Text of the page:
Yolngu, meaning ‘person,’ is the name given to related Australian Aboriginal groups based in the North Eastern reaches of Arnhem Land in the Northern Territories of Australia. They have also been known to ethnographers and anthropologists as the Murngin. The Yolngu speak variations of the Yolngu Matha (‘people tongue’). These include six mutually intelligible languages, around twelve different dialects and perhaps over thirty clan variations on these. The Yolngu people also use a form of sign language in situations which demand silence and where noise is taboo, for example when observing mourning rites.

In terms of lifestyle and subsistence the Yolngu may be described as hunter gathering peoples but they also carried out controlled burnings as a form low intensity land management. During the year the Yolngu identify six different seasons and respond in turn to each individual challenge they bring. Population size and the rate of migration and nomadism are modulated by the environment, most notably by rainfall and flooding, as are the types of food and social resources the Yolngu utilise during different periods. The rhythms of Yolngu life have remained remarkably intact to this day due to the tenacity of the peoples fight to retain their culture and identity. Examples of this Yolngu pride are most easily visible to the world in the form of the art they continue to produce and from which they can now earn an important living. Beautifully woven Pandanus leaf baskets and painted bark canvases are testament to Yolngu artistic brilliance, but their best known contribution in this sphere is the decorated didgeridoo which has become a universal symbol for Australian Aboriginalism.

The Yolngu have a rich and at times tragic past. Possibly amongst one of the first groups to settle in Australia, given their geographical location close to the Melanesian and Indonesian archipelago’s, a probable migratory route. Again due to their location it is more than likely that for some of this time they traded via sea with those from other areas. The earliest record of such contact is encoded in the Djanggawul mythological song cycle which talks of a Baijini people with whom the Yolngu traded. Certain evidence exists of later trade during the 18th and 19th Centuries with Macassan Fishermen from Sulawesi who are said to have been respectful of Yolngu ownership and culture.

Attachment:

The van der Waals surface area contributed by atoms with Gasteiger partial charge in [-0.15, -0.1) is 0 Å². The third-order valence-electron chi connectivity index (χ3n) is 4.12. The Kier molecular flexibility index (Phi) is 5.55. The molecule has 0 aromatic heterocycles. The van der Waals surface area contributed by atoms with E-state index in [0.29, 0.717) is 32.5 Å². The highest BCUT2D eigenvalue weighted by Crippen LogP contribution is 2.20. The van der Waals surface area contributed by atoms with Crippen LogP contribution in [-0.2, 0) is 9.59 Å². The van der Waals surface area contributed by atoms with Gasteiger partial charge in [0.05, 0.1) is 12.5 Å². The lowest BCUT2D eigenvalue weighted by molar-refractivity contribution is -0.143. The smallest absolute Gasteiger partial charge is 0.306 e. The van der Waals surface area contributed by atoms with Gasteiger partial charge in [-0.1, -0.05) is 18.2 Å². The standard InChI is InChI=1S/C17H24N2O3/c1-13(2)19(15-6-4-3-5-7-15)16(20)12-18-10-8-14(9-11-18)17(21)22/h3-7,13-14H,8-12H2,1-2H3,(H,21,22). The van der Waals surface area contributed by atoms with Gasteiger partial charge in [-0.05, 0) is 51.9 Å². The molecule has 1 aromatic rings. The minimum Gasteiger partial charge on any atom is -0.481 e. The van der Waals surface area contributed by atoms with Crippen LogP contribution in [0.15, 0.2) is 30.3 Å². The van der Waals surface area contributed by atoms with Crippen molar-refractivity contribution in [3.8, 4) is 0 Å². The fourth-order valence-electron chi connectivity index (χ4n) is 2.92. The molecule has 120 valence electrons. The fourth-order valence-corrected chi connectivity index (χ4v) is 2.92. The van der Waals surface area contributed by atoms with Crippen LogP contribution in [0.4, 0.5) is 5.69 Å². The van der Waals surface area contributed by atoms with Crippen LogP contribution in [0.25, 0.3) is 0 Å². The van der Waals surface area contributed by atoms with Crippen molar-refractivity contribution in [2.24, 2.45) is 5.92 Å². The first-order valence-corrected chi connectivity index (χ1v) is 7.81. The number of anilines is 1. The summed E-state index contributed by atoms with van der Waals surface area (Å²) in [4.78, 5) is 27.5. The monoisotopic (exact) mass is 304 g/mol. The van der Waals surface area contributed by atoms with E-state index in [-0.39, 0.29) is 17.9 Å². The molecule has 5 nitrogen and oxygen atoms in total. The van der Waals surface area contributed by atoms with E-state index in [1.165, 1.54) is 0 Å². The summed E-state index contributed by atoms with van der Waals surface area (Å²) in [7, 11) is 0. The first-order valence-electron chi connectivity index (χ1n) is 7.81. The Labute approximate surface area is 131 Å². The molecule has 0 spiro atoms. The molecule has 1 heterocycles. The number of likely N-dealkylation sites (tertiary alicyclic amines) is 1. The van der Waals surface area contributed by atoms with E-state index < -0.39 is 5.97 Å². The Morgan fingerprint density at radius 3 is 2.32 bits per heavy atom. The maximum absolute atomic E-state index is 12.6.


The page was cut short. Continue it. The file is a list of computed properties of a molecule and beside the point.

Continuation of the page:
Unfortunately the same respect was not shown during the wave of European colonialism which swept into the Northern territories in the late 19th Century. Cattle invasions and land grabs were met with Yolngu resistance which was in turn put down by a series of brutal massacres at Coniston, Myall Creek and elsewhere. The threat of mass killings was again present as recently as the 1940‘s after decades of subjugation as the result of an incident between Yolngu men and Japanese fishermen at a time of political unrest. However, due to the efforts of the Yolgu and the sympathetic anthropologist Donald Thomson this was avoided and by the 1960’s the Yolngu had begun a real struggle to achieve recognition for their land rights. In 1963 a Yolngu petition written on bark was submitted to the house of representatives opposing a Bauxite mine on Yolngu land. Though the case was ultimately lost the bark still hangs in Parliament House in Canberra and this defiant action paved the way for future land rights movements and successes.

Today the Yolngu still suffer at the hands of government schemes which seek control over these fiercely autonomous groups. Recent impositions include the Northern Territory Emergency Response initiative which involved derogatory assumptions of Yolngu cultural behaviour, an unhealthy dose of racial prejudice and aspects which decreased Yolngu autonomy drastically. It has since been replaced by the ‘Stronger Futures Policy’ which has been similarly criticised by human rights groups such as Amnesty International. In the face of all of this the Yolngu continue to work to preserve their lifestyles and also to recover from the vices, such as alcoholism and solvent abuse, introduced into their communities by past and existing European colonialists who would now seek to use these problems as reason for further intervention and control.

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